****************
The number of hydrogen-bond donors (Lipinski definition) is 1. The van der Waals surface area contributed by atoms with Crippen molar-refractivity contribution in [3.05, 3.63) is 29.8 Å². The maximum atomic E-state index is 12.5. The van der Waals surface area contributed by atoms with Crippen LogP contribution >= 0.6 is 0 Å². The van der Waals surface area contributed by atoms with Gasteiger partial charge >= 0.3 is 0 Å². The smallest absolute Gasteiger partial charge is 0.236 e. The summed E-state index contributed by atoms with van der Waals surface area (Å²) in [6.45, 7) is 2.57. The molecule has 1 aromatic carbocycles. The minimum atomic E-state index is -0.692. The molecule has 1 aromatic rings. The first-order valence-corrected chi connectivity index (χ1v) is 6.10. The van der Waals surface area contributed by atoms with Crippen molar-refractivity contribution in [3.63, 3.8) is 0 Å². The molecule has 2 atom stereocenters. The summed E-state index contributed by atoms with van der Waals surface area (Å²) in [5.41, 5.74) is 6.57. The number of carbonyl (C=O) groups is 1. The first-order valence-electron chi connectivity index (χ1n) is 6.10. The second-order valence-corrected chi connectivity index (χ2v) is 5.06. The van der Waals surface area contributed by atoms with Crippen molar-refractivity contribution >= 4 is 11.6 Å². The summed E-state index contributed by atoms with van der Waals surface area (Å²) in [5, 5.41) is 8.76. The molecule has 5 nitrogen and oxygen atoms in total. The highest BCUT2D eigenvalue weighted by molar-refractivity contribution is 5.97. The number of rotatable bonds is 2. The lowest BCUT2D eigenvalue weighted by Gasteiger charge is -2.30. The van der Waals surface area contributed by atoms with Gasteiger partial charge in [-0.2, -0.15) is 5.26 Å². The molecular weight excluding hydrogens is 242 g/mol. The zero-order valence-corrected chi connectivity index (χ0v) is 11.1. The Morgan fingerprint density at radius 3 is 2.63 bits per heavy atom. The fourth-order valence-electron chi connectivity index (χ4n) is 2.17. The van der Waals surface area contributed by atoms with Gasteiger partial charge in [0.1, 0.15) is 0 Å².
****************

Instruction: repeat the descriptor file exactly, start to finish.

The number of hydrogen-bond donors (Lipinski definition) is 1. The van der Waals surface area contributed by atoms with Crippen molar-refractivity contribution in [3.05, 3.63) is 29.8 Å². The maximum atomic E-state index is 12.5. The van der Waals surface area contributed by atoms with Crippen LogP contribution >= 0.6 is 0 Å². The van der Waals surface area contributed by atoms with Gasteiger partial charge >= 0.3 is 0 Å². The smallest absolute Gasteiger partial charge is 0.236 e. The summed E-state index contributed by atoms with van der Waals surface area (Å²) in [6.45, 7) is 2.57. The molecule has 1 aromatic carbocycles. The minimum atomic E-state index is -0.692. The molecule has 1 aromatic rings. The first-order valence-corrected chi connectivity index (χ1v) is 6.10. The van der Waals surface area contributed by atoms with Crippen molar-refractivity contribution in [3.63, 3.8) is 0 Å². The molecule has 2 atom stereocenters. The summed E-state index contributed by atoms with van der Waals surface area (Å²) in [5.41, 5.74) is 6.57. The number of carbonyl (C=O) groups is 1. The first-order valence-electron chi connectivity index (χ1n) is 6.10. The second-order valence-corrected chi connectivity index (χ2v) is 5.06. The van der Waals surface area contributed by atoms with Crippen molar-refractivity contribution >= 4 is 11.6 Å². The summed E-state index contributed by atoms with van der Waals surface area (Å²) in [5, 5.41) is 8.76. The molecule has 5 nitrogen and oxygen atoms in total. The highest BCUT2D eigenvalue weighted by molar-refractivity contribution is 5.97. The number of rotatable bonds is 2. The lowest BCUT2D eigenvalue weighted by Gasteiger charge is -2.30. The van der Waals surface area contributed by atoms with Gasteiger partial charge in [-0.2, -0.15) is 5.26 Å². The molecular weight excluding hydrogens is 242 g/mol. The zero-order valence-corrected chi connectivity index (χ0v) is 11.1. The Morgan fingerprint density at radius 3 is 2.63 bits per heavy atom. The fourth-order valence-electron chi connectivity index (χ4n) is 2.17. The van der Waals surface area contributed by atoms with Gasteiger partial charge in [0.1, 0.15) is 0 Å².